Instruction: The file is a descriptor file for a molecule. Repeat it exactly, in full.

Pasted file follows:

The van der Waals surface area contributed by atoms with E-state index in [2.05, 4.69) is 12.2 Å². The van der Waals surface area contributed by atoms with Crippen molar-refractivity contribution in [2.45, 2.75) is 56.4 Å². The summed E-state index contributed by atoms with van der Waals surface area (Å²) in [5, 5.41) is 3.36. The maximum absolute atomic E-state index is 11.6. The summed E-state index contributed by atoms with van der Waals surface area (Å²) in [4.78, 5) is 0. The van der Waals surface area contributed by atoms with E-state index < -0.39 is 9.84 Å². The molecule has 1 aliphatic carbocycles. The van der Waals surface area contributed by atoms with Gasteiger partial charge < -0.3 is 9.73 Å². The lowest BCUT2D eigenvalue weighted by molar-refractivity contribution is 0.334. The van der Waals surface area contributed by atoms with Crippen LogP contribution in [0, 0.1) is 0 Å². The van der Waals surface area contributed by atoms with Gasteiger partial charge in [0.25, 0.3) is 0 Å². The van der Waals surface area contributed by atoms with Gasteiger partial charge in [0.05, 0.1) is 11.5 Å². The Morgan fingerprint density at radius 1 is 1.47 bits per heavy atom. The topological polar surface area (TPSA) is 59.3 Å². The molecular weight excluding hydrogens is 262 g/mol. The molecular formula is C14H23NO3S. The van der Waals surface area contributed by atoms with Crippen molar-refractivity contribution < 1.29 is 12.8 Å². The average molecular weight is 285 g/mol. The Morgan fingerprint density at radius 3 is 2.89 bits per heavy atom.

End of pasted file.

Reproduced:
The van der Waals surface area contributed by atoms with E-state index in [2.05, 4.69) is 12.2 Å². The van der Waals surface area contributed by atoms with Crippen molar-refractivity contribution in [2.45, 2.75) is 56.4 Å². The summed E-state index contributed by atoms with van der Waals surface area (Å²) in [5, 5.41) is 3.36. The maximum absolute atomic E-state index is 11.6. The summed E-state index contributed by atoms with van der Waals surface area (Å²) in [4.78, 5) is 0. The van der Waals surface area contributed by atoms with E-state index < -0.39 is 9.84 Å². The molecule has 1 aliphatic carbocycles. The van der Waals surface area contributed by atoms with Gasteiger partial charge < -0.3 is 9.73 Å². The lowest BCUT2D eigenvalue weighted by molar-refractivity contribution is 0.334. The van der Waals surface area contributed by atoms with Crippen LogP contribution in [0, 0.1) is 0 Å². The van der Waals surface area contributed by atoms with Gasteiger partial charge in [0.25, 0.3) is 0 Å². The van der Waals surface area contributed by atoms with Gasteiger partial charge in [0.05, 0.1) is 11.5 Å². The Morgan fingerprint density at radius 1 is 1.47 bits per heavy atom. The topological polar surface area (TPSA) is 59.3 Å². The molecular weight excluding hydrogens is 262 g/mol. The molecular formula is C14H23NO3S. The van der Waals surface area contributed by atoms with Crippen molar-refractivity contribution < 1.29 is 12.8 Å². The average molecular weight is 285 g/mol. The Morgan fingerprint density at radius 3 is 2.89 bits per heavy atom.